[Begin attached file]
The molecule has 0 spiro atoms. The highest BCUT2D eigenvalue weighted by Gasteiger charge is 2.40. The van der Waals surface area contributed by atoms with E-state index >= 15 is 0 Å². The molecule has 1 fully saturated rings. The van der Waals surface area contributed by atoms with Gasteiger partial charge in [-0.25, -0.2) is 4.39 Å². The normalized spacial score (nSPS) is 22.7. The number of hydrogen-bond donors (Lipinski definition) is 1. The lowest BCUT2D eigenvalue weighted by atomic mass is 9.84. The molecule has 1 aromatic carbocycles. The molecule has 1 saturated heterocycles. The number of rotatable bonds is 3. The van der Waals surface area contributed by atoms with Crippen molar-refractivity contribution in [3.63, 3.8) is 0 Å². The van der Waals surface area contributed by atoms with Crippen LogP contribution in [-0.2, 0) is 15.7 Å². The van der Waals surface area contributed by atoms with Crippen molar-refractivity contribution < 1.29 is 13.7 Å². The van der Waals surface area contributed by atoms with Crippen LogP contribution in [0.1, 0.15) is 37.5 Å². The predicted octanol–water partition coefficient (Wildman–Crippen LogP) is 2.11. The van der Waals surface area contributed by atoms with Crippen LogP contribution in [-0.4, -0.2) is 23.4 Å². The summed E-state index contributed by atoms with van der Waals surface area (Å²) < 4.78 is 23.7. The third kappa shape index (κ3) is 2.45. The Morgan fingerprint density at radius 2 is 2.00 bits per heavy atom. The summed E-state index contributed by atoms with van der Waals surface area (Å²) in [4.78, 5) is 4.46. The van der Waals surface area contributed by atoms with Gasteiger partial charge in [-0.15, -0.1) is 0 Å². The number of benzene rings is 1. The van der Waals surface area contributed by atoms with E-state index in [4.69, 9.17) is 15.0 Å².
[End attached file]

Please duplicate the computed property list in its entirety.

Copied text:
The molecule has 0 spiro atoms. The highest BCUT2D eigenvalue weighted by Gasteiger charge is 2.40. The van der Waals surface area contributed by atoms with E-state index >= 15 is 0 Å². The molecule has 1 fully saturated rings. The van der Waals surface area contributed by atoms with Gasteiger partial charge in [-0.25, -0.2) is 4.39 Å². The normalized spacial score (nSPS) is 22.7. The number of hydrogen-bond donors (Lipinski definition) is 1. The lowest BCUT2D eigenvalue weighted by atomic mass is 9.84. The molecule has 1 aromatic carbocycles. The molecule has 1 saturated heterocycles. The number of rotatable bonds is 3. The van der Waals surface area contributed by atoms with Crippen molar-refractivity contribution in [3.63, 3.8) is 0 Å². The van der Waals surface area contributed by atoms with Crippen LogP contribution in [-0.2, 0) is 15.7 Å². The van der Waals surface area contributed by atoms with Crippen molar-refractivity contribution < 1.29 is 13.7 Å². The van der Waals surface area contributed by atoms with Crippen LogP contribution in [0.1, 0.15) is 37.5 Å². The predicted octanol–water partition coefficient (Wildman–Crippen LogP) is 2.11. The van der Waals surface area contributed by atoms with Crippen LogP contribution in [-0.4, -0.2) is 23.4 Å². The summed E-state index contributed by atoms with van der Waals surface area (Å²) < 4.78 is 23.7. The third kappa shape index (κ3) is 2.45. The Morgan fingerprint density at radius 2 is 2.00 bits per heavy atom. The summed E-state index contributed by atoms with van der Waals surface area (Å²) in [4.78, 5) is 4.46. The van der Waals surface area contributed by atoms with Gasteiger partial charge in [-0.15, -0.1) is 0 Å². The number of benzene rings is 1. The van der Waals surface area contributed by atoms with E-state index in [4.69, 9.17) is 15.0 Å².